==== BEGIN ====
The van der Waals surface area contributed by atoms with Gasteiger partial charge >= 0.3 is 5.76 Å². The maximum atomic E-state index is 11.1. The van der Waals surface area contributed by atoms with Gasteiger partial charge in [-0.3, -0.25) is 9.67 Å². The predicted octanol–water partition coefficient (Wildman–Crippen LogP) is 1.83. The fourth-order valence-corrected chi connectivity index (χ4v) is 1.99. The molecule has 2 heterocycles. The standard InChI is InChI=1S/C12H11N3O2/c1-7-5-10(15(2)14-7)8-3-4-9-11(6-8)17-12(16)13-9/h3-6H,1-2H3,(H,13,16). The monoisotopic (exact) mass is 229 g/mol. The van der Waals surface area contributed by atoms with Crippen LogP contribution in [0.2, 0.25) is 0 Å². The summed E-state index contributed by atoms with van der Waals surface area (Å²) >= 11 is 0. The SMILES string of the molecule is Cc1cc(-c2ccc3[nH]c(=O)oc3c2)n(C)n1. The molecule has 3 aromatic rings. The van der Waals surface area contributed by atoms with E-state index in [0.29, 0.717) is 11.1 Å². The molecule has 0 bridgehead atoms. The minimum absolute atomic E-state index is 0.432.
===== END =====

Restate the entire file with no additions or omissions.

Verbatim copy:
The van der Waals surface area contributed by atoms with Gasteiger partial charge >= 0.3 is 5.76 Å². The maximum atomic E-state index is 11.1. The van der Waals surface area contributed by atoms with Gasteiger partial charge in [-0.3, -0.25) is 9.67 Å². The predicted octanol–water partition coefficient (Wildman–Crippen LogP) is 1.83. The fourth-order valence-corrected chi connectivity index (χ4v) is 1.99. The molecule has 2 heterocycles. The standard InChI is InChI=1S/C12H11N3O2/c1-7-5-10(15(2)14-7)8-3-4-9-11(6-8)17-12(16)13-9/h3-6H,1-2H3,(H,13,16). The monoisotopic (exact) mass is 229 g/mol. The van der Waals surface area contributed by atoms with Crippen LogP contribution in [0.2, 0.25) is 0 Å². The summed E-state index contributed by atoms with van der Waals surface area (Å²) >= 11 is 0. The SMILES string of the molecule is Cc1cc(-c2ccc3[nH]c(=O)oc3c2)n(C)n1. The molecule has 3 aromatic rings. The van der Waals surface area contributed by atoms with E-state index in [0.29, 0.717) is 11.1 Å². The molecule has 0 bridgehead atoms. The minimum absolute atomic E-state index is 0.432.